It’s a fake banana covered in chalkboard paint. Do you need it? Does anyone? Should it exist at all?
The theory of the chalkboard banana:
We love recycled crafts partly because we yearn. Living in a consumer society, we don’t just enjoy shopping; we crave it. All those fun little decisions to make; all that wonderful new stuff!
At war with this impulse, for many of us DIY-ers, is an awareness of how consumerism’s “more, more, more” compulsion is hurting the planet. And our souls. So when we get “the urge,” we don’t head to the mall; we dive into our toolboxes and sewing bags. Even better, we cast a speculative eye at some of the stuff we were about to throw away. We think, “Hey, I could transform that plastic soda bottle into a lap desk! Then, not only will I keep the soda bottle out of a landfill, I’ll get a new lap desk!”
Great idea. Unfortunately, though, recycled crafts tend to require a few more ingredients than just trash. They tend to require things like polyurethane varnish, or new fabric, or paint. Like, say, chalkboard paint.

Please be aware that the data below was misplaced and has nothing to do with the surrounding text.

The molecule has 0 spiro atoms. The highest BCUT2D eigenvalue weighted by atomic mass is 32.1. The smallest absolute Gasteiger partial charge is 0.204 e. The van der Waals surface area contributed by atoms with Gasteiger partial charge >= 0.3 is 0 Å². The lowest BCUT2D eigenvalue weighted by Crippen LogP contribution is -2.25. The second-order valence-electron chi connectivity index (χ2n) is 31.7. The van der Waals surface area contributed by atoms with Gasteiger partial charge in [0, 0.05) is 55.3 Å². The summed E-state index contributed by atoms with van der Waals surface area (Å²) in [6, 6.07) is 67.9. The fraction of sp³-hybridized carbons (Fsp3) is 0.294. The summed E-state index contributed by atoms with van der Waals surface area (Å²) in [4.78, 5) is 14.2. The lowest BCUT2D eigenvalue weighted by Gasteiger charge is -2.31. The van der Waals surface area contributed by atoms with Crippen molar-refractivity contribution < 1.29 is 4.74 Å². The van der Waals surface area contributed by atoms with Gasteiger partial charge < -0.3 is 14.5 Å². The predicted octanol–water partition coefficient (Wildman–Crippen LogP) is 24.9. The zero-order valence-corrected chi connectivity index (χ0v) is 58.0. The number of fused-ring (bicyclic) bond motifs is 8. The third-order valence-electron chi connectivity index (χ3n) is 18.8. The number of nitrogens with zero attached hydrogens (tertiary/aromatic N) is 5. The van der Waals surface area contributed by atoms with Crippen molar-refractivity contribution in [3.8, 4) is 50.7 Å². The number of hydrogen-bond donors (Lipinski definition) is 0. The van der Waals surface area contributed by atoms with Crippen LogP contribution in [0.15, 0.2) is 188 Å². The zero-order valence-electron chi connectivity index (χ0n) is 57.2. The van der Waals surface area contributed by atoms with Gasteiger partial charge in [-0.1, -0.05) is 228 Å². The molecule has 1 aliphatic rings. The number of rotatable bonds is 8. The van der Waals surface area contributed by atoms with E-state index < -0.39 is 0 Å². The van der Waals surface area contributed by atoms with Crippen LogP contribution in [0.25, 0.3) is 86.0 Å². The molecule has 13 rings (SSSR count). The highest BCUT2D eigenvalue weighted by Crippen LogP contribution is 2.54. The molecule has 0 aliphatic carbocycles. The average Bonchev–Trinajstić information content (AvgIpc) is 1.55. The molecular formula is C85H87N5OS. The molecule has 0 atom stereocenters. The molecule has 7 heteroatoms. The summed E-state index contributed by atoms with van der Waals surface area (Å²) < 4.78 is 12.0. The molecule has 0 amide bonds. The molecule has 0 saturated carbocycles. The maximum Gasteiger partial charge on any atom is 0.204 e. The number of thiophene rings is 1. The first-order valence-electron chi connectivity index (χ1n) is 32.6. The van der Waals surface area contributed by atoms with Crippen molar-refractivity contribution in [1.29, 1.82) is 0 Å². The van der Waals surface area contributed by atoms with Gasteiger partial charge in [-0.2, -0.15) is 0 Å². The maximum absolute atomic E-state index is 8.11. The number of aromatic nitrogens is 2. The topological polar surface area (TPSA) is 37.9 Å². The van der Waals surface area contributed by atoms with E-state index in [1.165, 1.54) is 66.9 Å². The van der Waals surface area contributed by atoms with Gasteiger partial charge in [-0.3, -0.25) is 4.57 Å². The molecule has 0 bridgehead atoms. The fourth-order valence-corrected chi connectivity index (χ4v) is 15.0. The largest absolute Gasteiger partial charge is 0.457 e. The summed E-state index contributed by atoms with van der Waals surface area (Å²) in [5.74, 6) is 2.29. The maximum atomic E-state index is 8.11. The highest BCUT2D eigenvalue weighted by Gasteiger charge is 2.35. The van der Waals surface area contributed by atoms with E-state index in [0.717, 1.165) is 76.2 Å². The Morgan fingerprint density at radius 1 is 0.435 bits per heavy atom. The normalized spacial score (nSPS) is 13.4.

Thus the chalkboard-paint banana. Our creator runs an Etsy store specializing in chalkboard-painted stuff like this:
(Chalkboard blocks. Are these a good idea? I honestly can’t decide. Parents?)
But then at the end of the day she’s left with leftover materials she didn’t use, like, say, two inches at the bottom of a can of chalkboard paint. She doesn’t want to throw it away, because that wouldn’t be eco-friendly. So instead she sculpts a styrofoam banana to paint. And, Lo! One more pointless piece of stuff cluttering the world. It may be an object made by hand; undoubtedly with love; and it’s not ugly. But even so, should it really exist? Really?
Below, some more chalkboard objects that shouldn’t exist. I was going to rank them in order of uselessness, but they all came in about even.
(Don’t talk to me about the menu board. Who really plans dinner a week in advance?)